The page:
Whether you're a developer or a designer, a programmer or an engineer, one of the most noticeable problems in applying for tech jobs is the list of required tech skills. We've all noticed that tech job descriptions often have a list of required technical proficiencies a mile long. It seems that every type of technology in the industry is listed. As any technician knows, few people are proficient in all of them. They can't all be absolute requirements.
How do you know which ones are required for the job and which ones are just considered "nice to haves" buy each employer? How much experience and skill do you need to apply, or is a passing familiarity enough? Do you need to know all the technical skills off the bat or is an aptitude for learning quickly enough for some?
Most technicians are highly proficient in two to six specific technologies with a passing familiarity in a dozen or more. In this light, it can be difficult to know which job listings are really your dream job opportunity and which ones truly require a set of proficiencies you can't offer.
Most Jobs List Extra Technical Skills
To answer your most pressing question: "No, you don't need to have every single skill".
If a technical job description lists more than about five technologies or tech skills, then there's a good chance that you don't need to know 100% of what is listed. Particularly if you're a fast learner. In every job, there are skills you need to have from day-one and skills you can learn along the way. The trick is knowing which is which on the required experience list.
Most hiring managers add technical skills that they'd like to have on the team in addition to skills that are absolutely necessary. So in addition to skills you can take time to learn are skills that are wishful extensions of the job. Just in case. This means that you don't need to have mastered all listed technologies, but it's a good idea to have a passing familiarity with them.
If you can determine the core skills required, a few nights of research can often prepare you to quickly understand and learn the rest.
(Read The Anatomy of an IT Job Search)
The Order of the Listed Skills Matters
The most useful thing to note is that the order of the listed skills is usually the most relevant information. The technical skills and proficiencies listed first are the ones that pop immediately to mind when the hiring manager was writing the job description. These are most likely the skills that are used every day and that new team members will need to know right off the bat. If the hiring manager had to pick just five skills, the top five would be them because everything else is secondary. This rule works for most job listings.
Further down the list will be the "nice to haves". These skills are things your manager would like to see on the team but it's not top-of-the-list. Lower-list skills are often what the team wishes they had but don't use every day. It's a good idea to know what these technologies are, what they are used for, and do a little preliminary research about them in case they come up in the interview.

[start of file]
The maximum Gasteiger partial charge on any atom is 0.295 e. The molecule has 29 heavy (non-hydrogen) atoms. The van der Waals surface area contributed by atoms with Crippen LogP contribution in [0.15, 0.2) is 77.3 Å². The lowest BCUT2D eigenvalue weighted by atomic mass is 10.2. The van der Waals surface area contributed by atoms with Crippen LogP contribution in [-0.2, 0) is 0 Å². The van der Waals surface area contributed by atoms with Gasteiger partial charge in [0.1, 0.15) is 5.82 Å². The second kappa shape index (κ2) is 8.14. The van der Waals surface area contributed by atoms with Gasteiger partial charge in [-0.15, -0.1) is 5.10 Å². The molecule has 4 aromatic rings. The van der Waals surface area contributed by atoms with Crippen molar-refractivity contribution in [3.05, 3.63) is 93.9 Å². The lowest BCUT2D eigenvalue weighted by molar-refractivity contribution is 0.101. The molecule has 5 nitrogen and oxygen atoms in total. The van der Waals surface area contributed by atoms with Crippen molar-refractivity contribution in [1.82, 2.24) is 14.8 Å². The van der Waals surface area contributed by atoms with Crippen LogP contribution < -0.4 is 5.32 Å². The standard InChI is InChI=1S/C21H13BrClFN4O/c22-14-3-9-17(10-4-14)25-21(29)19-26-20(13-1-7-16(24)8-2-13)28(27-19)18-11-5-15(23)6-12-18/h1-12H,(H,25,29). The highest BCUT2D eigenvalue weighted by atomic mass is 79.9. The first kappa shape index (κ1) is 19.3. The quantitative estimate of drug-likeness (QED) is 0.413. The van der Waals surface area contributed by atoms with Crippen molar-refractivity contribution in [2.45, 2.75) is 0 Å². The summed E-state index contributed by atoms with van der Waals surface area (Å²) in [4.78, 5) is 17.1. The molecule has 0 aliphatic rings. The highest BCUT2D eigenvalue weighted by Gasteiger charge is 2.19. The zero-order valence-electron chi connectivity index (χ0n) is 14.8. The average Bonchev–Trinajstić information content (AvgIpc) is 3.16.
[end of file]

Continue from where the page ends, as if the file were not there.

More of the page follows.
Some Job Listings are Written with "Tech Buzzwords" Posing as Requirements
One rather alarming fact is that not all job descriptions are reliable. There are certain practices that alter job descriptions to include technologies that have nothing to do with the job. Why? Because SEO and buzzwords. Someone marketing resumes was being clever and added a list of "tech buzzwords" in an attempt to appear on more job searches for high-demand technicians.
While this might be a neat SEO trick, it's a terrible idea for the actual job market. This kind of buzzword stuffing only serves to confuse tech professionals looking for the right role. It violates the polite tradition applying for jobs you can do. So if there seems to be a few completely unconnected skills listed without awareness that they have nothing to do with the job, there's a chance of interference from an amateur or freelance job-marketer.
Fill In the Knowledge Gap
Looking at the list of skills, you know how far your experience and knowledge will go. But skills you don't have yet don't have to remain a mystery. Do a few layers of research on each new concept and tool. Learn what it does, consider why the business might need that skill, and consider how long it would take you to learn it.
In other words, fill in your gaps in knowledge. Having done research and considered each skill, you'll have something positive and accurate to say should the topic come up in an interview. Being able to confidently say you don't know something can be impressive. And it's much better than drawing a blank.
Best Practices for Applying to Tech Jobs with a Laundry-List of Skills
Tech job descriptions are not always accurate in their list of required skills. There are at least two phases where padding that list is a common occurrence, but you only need to have the core skills and job understanding to reasonably apply. So if you find yourself wanting to apply for a tech job but you don't have a deep understanding of every technology listed, that's okay. Compare your skills to the top five along with any that are listed in the job description paragraph.
From there, brush up on all the other technologies. While you don't have to learn every skill, it will help if you know what the secondary tech skills and technologies are, what they do, and how quickly you could learn. Consider the possibility that you will learn every skill on that list that you don't have in the next few years. In fact, we encourage you lean into the idea. If you arrive informed, eager to learn and build your tech career, that will do a lot to support your core matching skills.
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